Today it is referred to as Interstate 290. The idea for such a highway traced back to the 1930's, designed to connect the downtown area with the western Fox River Valley suburbs; the very same area served by the CA&E.
Just like Southern California's great Pacific Electric Railway, Chicago gave little regard to the interurban's importance as a commuter carrier when planning this freeway. Aside from hurting ridership it also took its right-of-way from Austin Boulevard to Forest Park. In the meantime a temporary right-of-way was built, running east along Van Buren Street.
Not surprisingly, the CA&E was not thrilled with this arrangement due to its service disruptions, numerous grade crossings, and slower running times. It was also unclear where the primary downtown terminal would be situated since the Wells Street Terminal had to be demolished for the project.
The CA&E, which never agreed to the street-running proposal, put forth its own plan. It worked in in conjunction with the CTA to establish a new terminal at Forest Park. Here, CA&E riders would interchange onto the CTA, and vice-versa. Just after midnight on September 20, 1953 the CA&E's final train pulled out from the Wells Street Terminal and an era came to a close.
The effects of this move were swift and immediate as folks were extremely unhappy with the new arrangement and did not particularly care for CTA's services. Ridership declined by nearly half; in October of 1952 there were 631,597 riders traveling the CA&E but the following year (October/1953) after the new Forest Park terminal opened this number had dropped to only 350,735.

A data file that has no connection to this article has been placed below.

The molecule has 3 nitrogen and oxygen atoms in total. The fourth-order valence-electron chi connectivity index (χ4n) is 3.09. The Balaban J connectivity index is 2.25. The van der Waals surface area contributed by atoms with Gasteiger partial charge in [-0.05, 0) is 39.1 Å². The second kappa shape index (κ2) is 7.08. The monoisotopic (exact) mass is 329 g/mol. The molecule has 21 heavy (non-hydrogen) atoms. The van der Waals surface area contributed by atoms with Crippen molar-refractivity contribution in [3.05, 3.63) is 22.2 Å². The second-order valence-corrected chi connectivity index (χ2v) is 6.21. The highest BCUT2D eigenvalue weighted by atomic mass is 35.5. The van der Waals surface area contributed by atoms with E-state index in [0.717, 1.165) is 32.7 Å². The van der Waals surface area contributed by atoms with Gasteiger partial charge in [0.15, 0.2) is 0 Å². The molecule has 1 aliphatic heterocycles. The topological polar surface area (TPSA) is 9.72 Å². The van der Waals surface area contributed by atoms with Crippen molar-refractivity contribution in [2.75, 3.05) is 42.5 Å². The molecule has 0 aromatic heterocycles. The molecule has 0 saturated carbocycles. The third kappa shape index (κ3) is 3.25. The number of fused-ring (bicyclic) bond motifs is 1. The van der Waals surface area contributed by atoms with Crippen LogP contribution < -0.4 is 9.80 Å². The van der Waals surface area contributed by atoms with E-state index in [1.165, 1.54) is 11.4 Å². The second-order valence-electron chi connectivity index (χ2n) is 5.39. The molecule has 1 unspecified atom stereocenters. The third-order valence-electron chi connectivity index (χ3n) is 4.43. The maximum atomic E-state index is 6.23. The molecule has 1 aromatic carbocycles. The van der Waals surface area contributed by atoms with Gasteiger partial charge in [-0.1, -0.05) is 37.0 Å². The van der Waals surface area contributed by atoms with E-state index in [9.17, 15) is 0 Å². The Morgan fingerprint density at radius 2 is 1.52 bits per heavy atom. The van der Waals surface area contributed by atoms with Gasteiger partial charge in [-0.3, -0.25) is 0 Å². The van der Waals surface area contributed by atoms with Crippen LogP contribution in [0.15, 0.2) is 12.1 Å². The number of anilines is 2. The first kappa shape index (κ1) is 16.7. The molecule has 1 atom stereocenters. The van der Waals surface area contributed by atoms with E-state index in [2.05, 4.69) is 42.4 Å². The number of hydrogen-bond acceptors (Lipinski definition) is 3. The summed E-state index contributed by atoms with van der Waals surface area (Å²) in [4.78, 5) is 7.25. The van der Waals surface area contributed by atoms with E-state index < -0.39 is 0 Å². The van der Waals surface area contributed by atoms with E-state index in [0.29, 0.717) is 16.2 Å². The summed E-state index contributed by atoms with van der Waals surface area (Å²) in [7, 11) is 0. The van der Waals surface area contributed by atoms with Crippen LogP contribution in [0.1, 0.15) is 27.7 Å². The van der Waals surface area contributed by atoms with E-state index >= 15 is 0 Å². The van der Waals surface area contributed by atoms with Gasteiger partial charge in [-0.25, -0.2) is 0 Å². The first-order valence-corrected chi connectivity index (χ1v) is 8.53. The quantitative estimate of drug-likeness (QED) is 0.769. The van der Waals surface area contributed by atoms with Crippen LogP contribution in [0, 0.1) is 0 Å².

Already cash-starved, this proved the fatal blow; countless proposals and ideas were put forth to remedy the situation but none adopted. In the meantime, management threatened to end service entirely on its own accord and was only stopped by a court order.
But court intervention only delayed the inevitable. The company stated it had lost $2.3 million since closure of the Wells Street Terminal and continued to push for discontinuance. With a grim future outlook, the court granted permission to cease all passenger services on July 3, 1957.
In one of the most extraordinary events ever recorded in the history of interurban operation, CA&E management wasted no time in exercising its opportunity. At approximately 12:13 PM that day an immediate shutdown was ordered, a move which stranded, confused, and angered thousands of commuters. In the aftermath many were upset but little could be done.
The company tried to persevere as a profitable freight carrier, even contemplating purchasing diesels and scrapping the road's electrification. Unfortunately, there was simply not enough business to do so. The western area of Chicago had never enjoyed the strong industrial base of its surrounding counterparts, particularly to the south which had allowed the South Shore to prosper.
A petitioned was filed on April 29, 1959 to cease remaining freight services. Between May and June of 1961 separate orders were sent down from the Interstate Commerce Commission and Illinois Commerce Commission granting CA&E the authorization and scrapping crews moved in later that November.